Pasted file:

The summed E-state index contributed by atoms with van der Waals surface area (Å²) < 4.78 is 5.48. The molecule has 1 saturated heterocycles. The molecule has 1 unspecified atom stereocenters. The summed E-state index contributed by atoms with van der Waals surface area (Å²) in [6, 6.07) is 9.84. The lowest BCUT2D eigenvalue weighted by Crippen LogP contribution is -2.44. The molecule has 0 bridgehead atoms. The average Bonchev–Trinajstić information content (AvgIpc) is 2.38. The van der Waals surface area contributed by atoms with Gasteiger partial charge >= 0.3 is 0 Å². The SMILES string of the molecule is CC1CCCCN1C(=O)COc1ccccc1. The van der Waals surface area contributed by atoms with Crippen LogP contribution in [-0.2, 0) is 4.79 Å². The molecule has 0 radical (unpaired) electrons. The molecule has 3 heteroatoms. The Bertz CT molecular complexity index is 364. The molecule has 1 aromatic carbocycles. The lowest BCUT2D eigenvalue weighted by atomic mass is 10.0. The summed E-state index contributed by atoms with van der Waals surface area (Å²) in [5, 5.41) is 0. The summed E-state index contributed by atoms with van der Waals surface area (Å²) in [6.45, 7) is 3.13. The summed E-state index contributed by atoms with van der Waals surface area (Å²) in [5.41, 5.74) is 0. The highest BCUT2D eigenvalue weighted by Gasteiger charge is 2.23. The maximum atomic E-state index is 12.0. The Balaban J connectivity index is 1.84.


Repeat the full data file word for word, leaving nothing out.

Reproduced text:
The summed E-state index contributed by atoms with van der Waals surface area (Å²) < 4.78 is 5.48. The molecule has 1 saturated heterocycles. The molecule has 1 unspecified atom stereocenters. The summed E-state index contributed by atoms with van der Waals surface area (Å²) in [6, 6.07) is 9.84. The lowest BCUT2D eigenvalue weighted by Crippen LogP contribution is -2.44. The molecule has 0 bridgehead atoms. The average Bonchev–Trinajstić information content (AvgIpc) is 2.38. The van der Waals surface area contributed by atoms with Gasteiger partial charge >= 0.3 is 0 Å². The SMILES string of the molecule is CC1CCCCN1C(=O)COc1ccccc1. The van der Waals surface area contributed by atoms with Crippen LogP contribution in [-0.2, 0) is 4.79 Å². The molecule has 0 radical (unpaired) electrons. The molecule has 3 heteroatoms. The Bertz CT molecular complexity index is 364. The molecule has 1 aromatic carbocycles. The lowest BCUT2D eigenvalue weighted by atomic mass is 10.0. The summed E-state index contributed by atoms with van der Waals surface area (Å²) in [5, 5.41) is 0. The summed E-state index contributed by atoms with van der Waals surface area (Å²) in [6.45, 7) is 3.13. The summed E-state index contributed by atoms with van der Waals surface area (Å²) in [5.41, 5.74) is 0. The highest BCUT2D eigenvalue weighted by Gasteiger charge is 2.23. The maximum atomic E-state index is 12.0. The Balaban J connectivity index is 1.84.